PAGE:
By Karina Longworth
It’s Sunday afternoon, and I’m sitting in a big, round room at the top of the Palais called Le Club, listening to hundreds of people scream. There’s a balcony encircling Le Club which looks out on docked yachts straight ahead, and the artist’s entrance for the red carpet premieres down below. The “Indiana Jones and Harrison Ford’s Public Pension Collection” premiere begins shortly, and every few minutes, the paparazzi mob down below erupts into a guttural, multi-lingual wail, each one greater than the last, as another celebrity gets out of another car.
Meanwhile, a large group of notebook-clutching press types have started to gather around two flat screen monitors inside Le Club, watching simulcast coverage of the arrivals. I would be making catty comments with them if I sensed that we spoke the same language––and if they seemed just a tiny bit less star-struck. Frankly, I’m slightly appalled. At least George Lucas had the decency to wear a sports coat––Spielberg, decked out in a baseball cap, a pink shirt and what appears to be a sweater vest made out of berber, is an embarrassment. Shia LaBeouf looks embarrassed. Shia LaBeouf, by the way, is extremely attractive for a 12 year old.
I didn’t even try to get into an “Indiana Jones” screening today––early word suggests it’s less than spectacular (my Cannes roommate Eric Kohn live-blogged his screening via text message for indieWIRE) and I’ve been having bad luck with lines, so I figure I’ll try to catch the “day after” screening tomorrow. I’m sitting in Le Club because I was shut out of what I believe is the final screening of Woody Allen’s “Vicky Cristina Barcelona”––I showed up an hour before the scheduled start time, after walking out of Jia Zhangke’s interminable “24 City,” and the screening was already full. I’ve been having much better luck getting into screenings in the market (more on the distinction between the Festival and the Marche in a post coming up later today), but this means I’ve missed out on a lot of the films at the center of the conversation. People are talking about “Vicky Cristina,” “Tyson,” “Tokyo!” (especially Michel Gondry’s segment), Steve McQueen’s “Hunger” and, to a lesser extent, “Waltz with Bashir.” I made it into a 10 pm screening of that last one last night, but had to walk out after about 40 minutes due to a combination of starvation and exhaustion. Based on what I saw, there are a lot of beautiful images, but Manohla Dargis’ rave (already the stuff of legend around here) seems irrationally exuberant.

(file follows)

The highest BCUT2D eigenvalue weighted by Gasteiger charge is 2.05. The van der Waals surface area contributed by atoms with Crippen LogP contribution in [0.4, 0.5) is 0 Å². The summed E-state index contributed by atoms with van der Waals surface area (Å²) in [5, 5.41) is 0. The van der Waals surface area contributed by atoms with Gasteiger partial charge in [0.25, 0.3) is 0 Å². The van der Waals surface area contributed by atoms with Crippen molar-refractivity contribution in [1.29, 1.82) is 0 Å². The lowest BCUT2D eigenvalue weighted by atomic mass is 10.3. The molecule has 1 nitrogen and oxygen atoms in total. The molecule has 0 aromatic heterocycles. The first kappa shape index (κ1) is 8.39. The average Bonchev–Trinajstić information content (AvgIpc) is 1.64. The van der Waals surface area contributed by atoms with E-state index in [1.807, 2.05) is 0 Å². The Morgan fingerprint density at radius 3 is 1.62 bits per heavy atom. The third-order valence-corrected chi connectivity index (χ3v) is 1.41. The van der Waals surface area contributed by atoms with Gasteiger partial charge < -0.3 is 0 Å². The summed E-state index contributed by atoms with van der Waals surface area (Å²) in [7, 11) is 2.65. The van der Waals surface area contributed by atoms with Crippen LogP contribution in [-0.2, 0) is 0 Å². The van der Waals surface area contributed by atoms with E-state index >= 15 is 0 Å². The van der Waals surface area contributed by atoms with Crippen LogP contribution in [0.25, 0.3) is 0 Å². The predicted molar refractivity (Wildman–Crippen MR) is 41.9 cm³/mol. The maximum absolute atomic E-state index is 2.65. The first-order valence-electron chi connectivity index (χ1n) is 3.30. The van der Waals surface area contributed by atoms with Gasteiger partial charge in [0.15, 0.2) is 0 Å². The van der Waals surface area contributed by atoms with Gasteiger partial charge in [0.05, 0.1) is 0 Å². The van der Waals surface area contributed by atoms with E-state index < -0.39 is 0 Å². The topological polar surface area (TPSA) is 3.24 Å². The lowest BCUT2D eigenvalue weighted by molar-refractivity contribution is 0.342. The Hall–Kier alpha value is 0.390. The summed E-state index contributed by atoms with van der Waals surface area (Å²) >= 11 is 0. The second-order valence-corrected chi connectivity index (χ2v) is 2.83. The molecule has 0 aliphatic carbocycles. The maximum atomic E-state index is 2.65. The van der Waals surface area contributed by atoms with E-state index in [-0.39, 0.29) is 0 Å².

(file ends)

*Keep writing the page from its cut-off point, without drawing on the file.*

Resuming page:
But don’t cry for me––I’m seeing films in the market that no one else is seeing, and even when they’re bad (like the Darby Crash biopic “What We Do Is Secret,” which plays like an after school special directed by a young John Waters––if John Waters had been lobotomized and had lost his sense of humor), I at least get a kick out of going out and making discoveries. And sometimes they’re really, really good.
I found myself with an unexpected hole in my schedule on Saturday and stumbled into a market screening of a film called “Everything is Fine,” which premiered in the Panorama at Berlin in February, where it drew kind reviews from Screen and Variety but didn’t find U.S. distribution. It’s a beautifully made film about a teen boy and girl who come together after four of their friends commit suicide. With a strong sense of style and an especially inventive feel for sound design, first-time feature director Yves Christian Fournier manages to turn the story of the inner conflict of a 17 year-old boy into something almost resembling a thriller, with a final act catharsis that left several of us in the screening room in tears. I’ve been describing it as the French-Canadian “Paranoid Park,” except more satisfying emotionally and without the problematic homo-erotic subtext. I think it’s against the rules for me to write a full review of anything that’s screening for buyers outside of the Festival proper, which is a shame––”Everything is Fine” is, by far, the most exciting thing I’ve seen in Cannes thus far.